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Monday, February 15, 2016

REVIEW: Saint Anything by Sarah Dessen

Saint Anything focuses on Sydney, a teenager who has never quite been the star of the family.  That role belonged to her older brother, Peyton, who received that majority of the attention and now concern.  When his increasingly troublesome behavior results in a tragic accident and consequences, Sydney is set adrift and struggles to find her place within the family and the world. She feels anger and resentment that her parents remain fixated and worried about Peyton, but show little to no regard for the accident's victim or the unsettlingly creepy vibe from Peyton's friend, Ames, who seems determined to weave himself into every aspect of their lives.

Sydney's circumstances shift when she meets the Chathams, a friendly, yet chaotic, family who run a local pizza parlor, love music, each other and welcome her into their lives with no judgement or expectation. Sydney finds the emotional support and communication lacking at home plus romance with Mac, gentle, protective, handsome, and the first person who makes Sydney feel truly "seen".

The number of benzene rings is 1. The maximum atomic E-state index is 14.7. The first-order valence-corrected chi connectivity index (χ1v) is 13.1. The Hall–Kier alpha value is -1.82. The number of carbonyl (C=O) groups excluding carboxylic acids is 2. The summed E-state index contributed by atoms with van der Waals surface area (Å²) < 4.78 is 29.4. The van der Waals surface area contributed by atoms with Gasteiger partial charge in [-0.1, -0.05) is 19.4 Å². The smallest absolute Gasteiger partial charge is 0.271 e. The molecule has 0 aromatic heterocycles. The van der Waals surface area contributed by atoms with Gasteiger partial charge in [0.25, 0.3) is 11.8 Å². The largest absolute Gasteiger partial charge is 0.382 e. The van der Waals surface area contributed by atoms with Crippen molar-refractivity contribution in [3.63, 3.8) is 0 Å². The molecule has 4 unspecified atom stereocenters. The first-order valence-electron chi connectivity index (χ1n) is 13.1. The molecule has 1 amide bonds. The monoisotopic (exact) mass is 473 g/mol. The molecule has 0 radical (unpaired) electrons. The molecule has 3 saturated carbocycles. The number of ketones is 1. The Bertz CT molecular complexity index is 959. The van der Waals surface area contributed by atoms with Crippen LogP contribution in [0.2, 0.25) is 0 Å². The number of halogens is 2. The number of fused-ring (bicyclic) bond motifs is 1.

This was my first Dessen read; however, the themes seem to remain on par with what I know about her other books.  Saint Anything explores change, family and self-discovery within a realistic landscape.  The setting, plot and characters are well developed with good pacing making the scenarios that much more believable. If I could make suggestions for improvement, I would have made the situation with Ames a bit grittier.  I'm used to some YA realistic fiction that is a bit edgier and while the creep factor was there, I didn't feel that the writing or story line conclusion adequately addressed this issue.  I wasn't quite happy with how quickly everything was wrapped up. Overall, I enjoyed the book and plan to read more of Dessen's novels.

Final rating: 4 out of 5 stars

Follow the author on Twitter: @sarahdessen

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